IDEAS home Printed from https://ideas.repec.org/p/nbr/nberwo/1731.html
   My bibliography  Save this paper

The Determinants of IRA Contributions and the Effect of Limit Changes

Author

Listed:
  • Steven F. Venti
  • David A. Wise

Abstract

Tax-deferred savings are potentially an important component of savings for retirement and could represent a very substantial increase in tax-free savings for many employees. IRAs may also have a substantial effect on national savings. Total IRA contributionsin 1982 were over 29 billion dollars. Despite the program's size and potential significance, little is known about the determinants of IRA contributions.This paper presents: (1) analysis of the effect of individual attributes on whether a person contributes, (2) analysis of the effect of individual attributes on how much is contributed,and (3) simulations of the effect of potential changes in contribution limits on the amount that is contributed to IRA accounts. Results of a similar analysis based on Canadian data are compared with results for the United States. Persons with low incomes are unlikely to have IRA accounts. In addition, after controlling for income, age, and other variables, persons without private pension plans are no more likely than those with them to Contribute to an IRA. The analysis of Canadian data yields similar findings, and indeed specific parameter estimates for the two countries are very similar. Simulations based on the estimates suggest that the current Treasury Department proposal would lead to about a 30 percent increase in IRA contributions.

Suggested Citation

  • Steven F. Venti & David A. Wise, 1985. "The Determinants of IRA Contributions and the Effect of Limit Changes," NBER Working Papers 1731, National Bureau of Economic Research, Inc.
  • Handle: RePEc:nbr:nberwo:1731
    Note: PE
    as

    Download full text from publisher

    File URL: http://www.nber.org/papers/w1731.pdf
    Download Restriction: no

    Other versions of this item:

    References listed on IDEAS

    as
    1. Deaton, Angus & Irish, Margaret, 1984. "Statistical models for zero expenditures in household budgets," Journal of Public Economics, Elsevier, vol. 23(1-2), pages 59-80.
    2. Feldstein, Martin S, 1976. "Personal Taxation and Portfolio Composition: An Econometric Analysis," Econometrica, Econometric Society, vol. 44(4), pages 631-650, July.
    3. Mervyn A. King & Jonathan I. Leape, 1984. "Wealth and Portfolio Composition: Theory and Evidence," NBER Working Papers 1468, National Bureau of Economic Research, Inc.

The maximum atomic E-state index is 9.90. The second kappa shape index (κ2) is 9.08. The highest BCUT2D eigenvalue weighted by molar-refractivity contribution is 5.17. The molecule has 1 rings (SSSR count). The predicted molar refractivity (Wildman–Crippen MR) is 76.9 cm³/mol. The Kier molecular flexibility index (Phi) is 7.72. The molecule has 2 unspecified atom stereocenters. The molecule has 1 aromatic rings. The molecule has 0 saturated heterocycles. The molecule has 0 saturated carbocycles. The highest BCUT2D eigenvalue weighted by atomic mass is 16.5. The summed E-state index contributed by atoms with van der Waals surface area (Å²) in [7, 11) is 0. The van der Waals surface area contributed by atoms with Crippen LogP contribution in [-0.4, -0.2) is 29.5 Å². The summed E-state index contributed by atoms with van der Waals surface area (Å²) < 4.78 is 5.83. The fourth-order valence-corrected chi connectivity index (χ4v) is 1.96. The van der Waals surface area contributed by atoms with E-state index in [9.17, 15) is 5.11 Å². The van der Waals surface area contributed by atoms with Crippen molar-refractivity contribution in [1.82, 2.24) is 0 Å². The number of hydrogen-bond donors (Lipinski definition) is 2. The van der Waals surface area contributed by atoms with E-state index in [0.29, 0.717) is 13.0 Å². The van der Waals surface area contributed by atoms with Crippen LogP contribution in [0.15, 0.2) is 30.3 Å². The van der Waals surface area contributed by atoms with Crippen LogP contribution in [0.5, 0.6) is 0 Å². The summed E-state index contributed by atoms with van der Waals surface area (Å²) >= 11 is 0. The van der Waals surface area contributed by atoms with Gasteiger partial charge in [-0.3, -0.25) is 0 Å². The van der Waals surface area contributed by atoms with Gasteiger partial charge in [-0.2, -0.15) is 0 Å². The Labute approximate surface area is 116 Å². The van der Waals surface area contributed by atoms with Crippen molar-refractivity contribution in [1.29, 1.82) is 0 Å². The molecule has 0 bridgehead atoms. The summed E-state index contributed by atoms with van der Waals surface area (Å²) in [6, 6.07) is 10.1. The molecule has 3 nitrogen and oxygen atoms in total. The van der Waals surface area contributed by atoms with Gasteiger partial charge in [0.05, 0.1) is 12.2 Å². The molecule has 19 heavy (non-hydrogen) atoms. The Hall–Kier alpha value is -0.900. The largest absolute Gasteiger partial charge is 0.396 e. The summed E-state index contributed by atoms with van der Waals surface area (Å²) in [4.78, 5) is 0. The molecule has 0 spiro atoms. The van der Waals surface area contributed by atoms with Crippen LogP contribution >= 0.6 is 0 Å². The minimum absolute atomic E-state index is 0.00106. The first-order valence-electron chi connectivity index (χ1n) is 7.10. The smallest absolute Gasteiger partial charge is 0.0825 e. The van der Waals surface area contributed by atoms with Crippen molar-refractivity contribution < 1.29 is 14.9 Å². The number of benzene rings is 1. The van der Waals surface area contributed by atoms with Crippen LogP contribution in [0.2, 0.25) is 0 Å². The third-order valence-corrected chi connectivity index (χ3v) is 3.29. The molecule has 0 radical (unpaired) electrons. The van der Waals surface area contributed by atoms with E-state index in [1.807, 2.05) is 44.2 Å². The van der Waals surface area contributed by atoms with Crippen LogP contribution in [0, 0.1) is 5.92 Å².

Full references (including those not matched with items on IDEAS)

    Citations

    Citations are extracted by the CitEc Project, subscribe to its RSS feed for this item.
    as


    Cited by:

    1. Håkan Selin, 2012. "Marginal Tax Rates and Tax‐Favoured Pension Savings of the Self‐Employed: Evidence from Sweden," Scandinavian Journal of Economics, Wiley Blackwell, vol. 114(1), pages 79-100, March.
    2. Steven F. Venti & David A. Wise, 1990. "Have IRAs Increased U. S. Saving?: Evidence from Consumer Expenditure Surveys," The Quarterly Journal of Economics, Oxford University Press, vol. 105(3), pages 661-698.
    3. M. Antònia Monés & Eva Ventura, 1993. "Saving decisions and fiscal incentives: A Spanish panel based analysis," Economics Working Papers 41, Department of Economics and Business, Universitat Pompeu Fabra.
    4. Engelhardt, Gary V. & Madrian, Brigitte C., 2004. "Employee Stock Purchase Plans," National Tax Journal, National Tax Association, vol. 57(2), pages 385-406, June.
    5. Steven F. Venti & David A. Wise, 1987. "IRAs and Saving," NBER Chapters,in: The Effects of Taxation on Capital Accumulation, pages 7-52 National Bureau of Economic Research, Inc.
    6. R. Glenn Hubbard & Jonathan S. Skinner, 1996. "Assessing the Effectiveness of Saving Incentives," Journal of Economic Perspectives, American Economic Association, vol. 10(4), pages 73-90, Fall.
    7. Bernheim, B. Douglas, 2002. "Taxation and saving," Handbook of Public Economics,in: A. J. Auerbach & M. Feldstein (ed.), Handbook of Public Economics, edition 1, volume 3, chapter 18, pages 1173-1249 Elsevier.

    More about this item

    Statistics

    Access and download statistics

    Corrections

    All material on this site has been provided by the respective publishers and authors. You can help correct errors and omissions. When requesting a correction, please mention this item's handle: RePEc:nbr:nberwo:1731. See general information about how to correct material in RePEc.

    For technical questions regarding this item, or to correct its authors, title, abstract, bibliographic or download information, contact: () or (Joanne Lustig). General contact details of provider: http://edirc.repec.org/data/nberrus.html .

    If you have authored this item and are not yet registered with RePEc, we encourage you to do it here. This allows to link your profile to this item. It also allows you to accept potential citations to this item that we are uncertain about.

    If CitEc recognized a reference but did not link an item in RePEc to it, you can help with this form .

    If you know of missing items citing this one, you can help us creating those links by adding the relevant references in the same way as above, for each refering item. If you are a registered author of this item, you may also want to check the "citations" tab in your RePEc Author Service profile, as there may be some citations waiting for confirmation.

    Please note that corrections may take a couple of weeks to filter through the various RePEc services.

    IDEAS is a RePEc service hosted by the Research Division of the Federal Reserve Bank of St. Louis . RePEc uses bibliographic data supplied by the respective publishers.